Opt-Out of Email Marketing from Jigsaw– If your direct business contact information is on Jigsaw.com, you may “opt-out” of receiving direct marketing email communications initiated or sent by Jigsaw by emailing optout@jigsaw.com….

You can read them yourself for context, but to me it sums up as, “It doesn’t matter where we got you. We loaded your information into our system and if you want out jump through these hoops; and until you do we’re going to start mailing you (assuming anything someone will pay us to mail to you), or would you like to become a member?”

So by now you might be saying, “John, why didn’t you just opt-out and forget about it?”  Well, because a.) I never opted-in; b.) it gives me something to write about; and c.) if nobody is ever held to standards why have standards?  Silence is acceptance, my friends, and when you ignore bad behavior you get more of it.  This isn’t grade-school soccer where everybody gets a trophy.

Anyway, I email off a request to Jigsaw asking to be removed from their data base and asking where they got my information.  Two weeks later I get an email regarding a Case Number that was entered due to my removal request.

In between the time that I received a “reply” to my opt-out and where-the-hell-did-you-get-my-information request, guess what I got?  No, it wasn’t a million-dollar check from Ed McMahon, but it was an exciting and timely “relevant” offer from Pitney Bowes.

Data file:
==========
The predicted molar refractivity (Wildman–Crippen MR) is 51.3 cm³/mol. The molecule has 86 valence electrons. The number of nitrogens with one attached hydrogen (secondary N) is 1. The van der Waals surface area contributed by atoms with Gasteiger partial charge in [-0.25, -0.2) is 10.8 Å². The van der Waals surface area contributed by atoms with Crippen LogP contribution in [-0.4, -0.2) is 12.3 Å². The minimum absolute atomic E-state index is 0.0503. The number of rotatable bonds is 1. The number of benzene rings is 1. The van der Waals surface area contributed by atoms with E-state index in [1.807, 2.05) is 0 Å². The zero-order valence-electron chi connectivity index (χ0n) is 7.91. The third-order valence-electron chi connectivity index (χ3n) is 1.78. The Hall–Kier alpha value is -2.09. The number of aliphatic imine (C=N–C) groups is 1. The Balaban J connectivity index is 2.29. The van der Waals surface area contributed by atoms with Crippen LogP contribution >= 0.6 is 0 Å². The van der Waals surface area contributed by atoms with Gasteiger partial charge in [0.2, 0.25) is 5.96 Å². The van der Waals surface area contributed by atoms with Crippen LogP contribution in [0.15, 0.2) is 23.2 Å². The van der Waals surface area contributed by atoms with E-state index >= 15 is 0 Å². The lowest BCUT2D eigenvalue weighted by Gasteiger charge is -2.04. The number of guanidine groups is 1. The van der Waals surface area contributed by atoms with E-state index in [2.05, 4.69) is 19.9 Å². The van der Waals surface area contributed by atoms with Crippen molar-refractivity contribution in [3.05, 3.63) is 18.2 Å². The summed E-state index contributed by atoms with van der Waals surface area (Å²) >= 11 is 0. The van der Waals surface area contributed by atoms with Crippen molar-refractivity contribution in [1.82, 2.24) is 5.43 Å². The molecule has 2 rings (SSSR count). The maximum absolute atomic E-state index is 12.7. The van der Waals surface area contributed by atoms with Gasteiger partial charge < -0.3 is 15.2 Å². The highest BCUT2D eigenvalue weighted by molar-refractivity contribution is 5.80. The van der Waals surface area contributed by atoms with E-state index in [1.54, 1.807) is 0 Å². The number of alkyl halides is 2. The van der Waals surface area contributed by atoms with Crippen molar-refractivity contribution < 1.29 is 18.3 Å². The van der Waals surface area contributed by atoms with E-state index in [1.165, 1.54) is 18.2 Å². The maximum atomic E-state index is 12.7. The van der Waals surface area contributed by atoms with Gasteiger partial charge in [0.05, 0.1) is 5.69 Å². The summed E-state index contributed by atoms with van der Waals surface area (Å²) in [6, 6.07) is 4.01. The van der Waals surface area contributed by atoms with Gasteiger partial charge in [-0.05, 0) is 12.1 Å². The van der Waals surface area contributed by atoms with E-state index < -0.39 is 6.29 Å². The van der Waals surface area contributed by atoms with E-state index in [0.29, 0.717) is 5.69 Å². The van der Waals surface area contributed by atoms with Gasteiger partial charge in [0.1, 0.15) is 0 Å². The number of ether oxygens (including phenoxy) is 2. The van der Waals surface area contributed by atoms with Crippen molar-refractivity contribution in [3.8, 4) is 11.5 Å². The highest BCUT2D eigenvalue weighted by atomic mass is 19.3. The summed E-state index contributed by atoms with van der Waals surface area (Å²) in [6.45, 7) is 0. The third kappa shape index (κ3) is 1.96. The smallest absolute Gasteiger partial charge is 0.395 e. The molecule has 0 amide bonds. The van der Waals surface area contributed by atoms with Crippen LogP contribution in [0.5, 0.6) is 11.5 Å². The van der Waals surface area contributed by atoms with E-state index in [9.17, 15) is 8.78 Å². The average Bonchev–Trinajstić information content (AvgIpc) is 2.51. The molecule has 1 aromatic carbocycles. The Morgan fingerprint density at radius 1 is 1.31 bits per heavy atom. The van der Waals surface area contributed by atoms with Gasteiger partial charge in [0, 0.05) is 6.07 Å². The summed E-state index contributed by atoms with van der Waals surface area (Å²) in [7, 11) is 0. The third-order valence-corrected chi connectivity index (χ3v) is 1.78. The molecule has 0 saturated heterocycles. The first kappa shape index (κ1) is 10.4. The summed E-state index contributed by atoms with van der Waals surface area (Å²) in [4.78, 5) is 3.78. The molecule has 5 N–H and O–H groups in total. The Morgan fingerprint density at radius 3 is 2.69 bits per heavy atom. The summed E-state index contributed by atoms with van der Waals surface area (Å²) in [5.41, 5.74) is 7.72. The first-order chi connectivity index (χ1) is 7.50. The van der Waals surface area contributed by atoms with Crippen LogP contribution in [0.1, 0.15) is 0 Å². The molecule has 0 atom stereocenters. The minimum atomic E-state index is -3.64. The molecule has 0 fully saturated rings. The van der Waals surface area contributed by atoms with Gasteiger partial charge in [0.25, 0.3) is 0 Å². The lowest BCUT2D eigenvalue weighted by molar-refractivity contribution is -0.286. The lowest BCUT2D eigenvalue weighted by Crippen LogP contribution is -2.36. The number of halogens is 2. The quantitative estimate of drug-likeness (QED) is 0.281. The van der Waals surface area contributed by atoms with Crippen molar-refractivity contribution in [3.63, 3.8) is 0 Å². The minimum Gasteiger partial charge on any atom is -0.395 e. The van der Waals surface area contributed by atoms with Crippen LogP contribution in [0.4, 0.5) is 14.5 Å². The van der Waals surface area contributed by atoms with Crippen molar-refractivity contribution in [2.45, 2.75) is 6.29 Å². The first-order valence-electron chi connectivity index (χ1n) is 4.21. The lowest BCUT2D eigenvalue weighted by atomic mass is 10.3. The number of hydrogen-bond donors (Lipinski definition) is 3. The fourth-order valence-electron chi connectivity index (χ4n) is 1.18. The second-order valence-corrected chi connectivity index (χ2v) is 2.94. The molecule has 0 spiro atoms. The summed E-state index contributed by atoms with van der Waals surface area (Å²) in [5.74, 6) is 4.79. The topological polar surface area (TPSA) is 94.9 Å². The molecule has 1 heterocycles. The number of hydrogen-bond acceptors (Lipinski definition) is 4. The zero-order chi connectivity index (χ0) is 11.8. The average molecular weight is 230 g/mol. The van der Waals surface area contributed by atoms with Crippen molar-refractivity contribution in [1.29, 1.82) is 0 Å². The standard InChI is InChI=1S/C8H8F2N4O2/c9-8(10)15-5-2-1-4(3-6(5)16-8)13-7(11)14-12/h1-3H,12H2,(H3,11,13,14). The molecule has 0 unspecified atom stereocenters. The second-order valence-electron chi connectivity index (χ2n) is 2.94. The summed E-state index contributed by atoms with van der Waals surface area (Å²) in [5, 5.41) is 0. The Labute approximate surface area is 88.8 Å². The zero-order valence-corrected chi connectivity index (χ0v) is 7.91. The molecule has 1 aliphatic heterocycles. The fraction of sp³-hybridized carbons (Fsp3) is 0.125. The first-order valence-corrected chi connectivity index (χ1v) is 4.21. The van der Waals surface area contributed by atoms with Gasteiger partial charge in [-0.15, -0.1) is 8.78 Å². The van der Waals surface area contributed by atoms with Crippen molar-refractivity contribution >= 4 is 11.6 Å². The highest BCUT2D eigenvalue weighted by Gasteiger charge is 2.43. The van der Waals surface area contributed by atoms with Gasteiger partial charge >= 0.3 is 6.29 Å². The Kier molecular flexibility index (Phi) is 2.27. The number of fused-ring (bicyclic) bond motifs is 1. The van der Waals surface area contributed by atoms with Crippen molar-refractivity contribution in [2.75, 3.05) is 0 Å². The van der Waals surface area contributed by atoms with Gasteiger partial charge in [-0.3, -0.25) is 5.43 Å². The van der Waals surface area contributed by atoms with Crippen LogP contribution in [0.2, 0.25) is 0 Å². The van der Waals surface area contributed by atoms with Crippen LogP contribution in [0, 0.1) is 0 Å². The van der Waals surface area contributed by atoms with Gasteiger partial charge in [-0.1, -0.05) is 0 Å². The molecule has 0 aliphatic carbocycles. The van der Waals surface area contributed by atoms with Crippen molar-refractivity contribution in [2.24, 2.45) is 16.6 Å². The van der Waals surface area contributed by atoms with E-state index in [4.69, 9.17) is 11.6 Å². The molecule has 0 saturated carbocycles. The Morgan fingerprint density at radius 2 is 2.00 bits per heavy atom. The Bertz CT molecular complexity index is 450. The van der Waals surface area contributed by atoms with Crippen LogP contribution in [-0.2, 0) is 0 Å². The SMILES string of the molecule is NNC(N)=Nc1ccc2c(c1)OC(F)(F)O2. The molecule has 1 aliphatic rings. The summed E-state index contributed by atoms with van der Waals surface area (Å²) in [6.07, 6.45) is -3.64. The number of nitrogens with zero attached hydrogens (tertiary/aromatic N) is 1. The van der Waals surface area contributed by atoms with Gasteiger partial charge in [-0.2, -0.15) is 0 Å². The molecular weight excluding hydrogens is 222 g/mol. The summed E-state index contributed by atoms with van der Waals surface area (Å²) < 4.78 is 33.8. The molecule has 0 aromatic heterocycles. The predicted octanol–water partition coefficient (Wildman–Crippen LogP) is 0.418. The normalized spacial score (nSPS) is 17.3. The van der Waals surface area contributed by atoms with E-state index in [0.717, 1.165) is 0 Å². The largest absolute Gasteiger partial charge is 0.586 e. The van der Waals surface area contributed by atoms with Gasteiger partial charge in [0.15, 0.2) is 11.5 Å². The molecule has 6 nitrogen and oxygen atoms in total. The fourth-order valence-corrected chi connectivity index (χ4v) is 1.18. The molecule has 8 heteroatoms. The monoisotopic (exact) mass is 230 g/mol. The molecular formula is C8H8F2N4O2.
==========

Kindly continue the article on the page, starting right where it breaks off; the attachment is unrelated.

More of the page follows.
Note to Pitney Bowes:  Like other email sent to me from Jigsaw, your message ended up in my Junk folder, too.  In addition, what is it about “Email” in my listed title that would led you to believe that I might need a postage machine? 

Oh yeah, and I’m going to take a wild guess that CheetahMail doesn’t know that you’re using them to collect opt-outs from third-party mailings.  ESPs generally frown on that sort of thing and it’s probably a violation of your contract with them….  But hey, who’s counting….  Because if I was I’d next ask what about the company that I was listed under and my title lead you to the conclusion that I was a small business owner looking to by a postage machine?

And Jigsaw; what the hell were you selling to Pitney Bowes?  Really, what kind of crap is that?  On the off-chance that you ever had a hope of gaining my permission to message me with “relevant” offers, you really blew it by, among other things, whoring me to Pitney Bowes to build your CPM or make your minimums.  Come on, they might buy the idea that “Email” has “mail” in it, but really?  And you expect to ever be taken seriously?

The Pitney Bowes promotional message came 1 week after the first email that Jigsaw sent me and six days after I requested to be removed from their data base.  I received one more “relevant” promotional message from an equally clueless office supply chain that also ended up in my Junk folder before Jigsaw stopped whoring out my email address.  They never let me know if they’d removed my contact information or not, and I don’t use that address at all anymore, so maybe we’ll never know.  Either way, I don’t anticipate getting any more email from Jigsaw to that email address….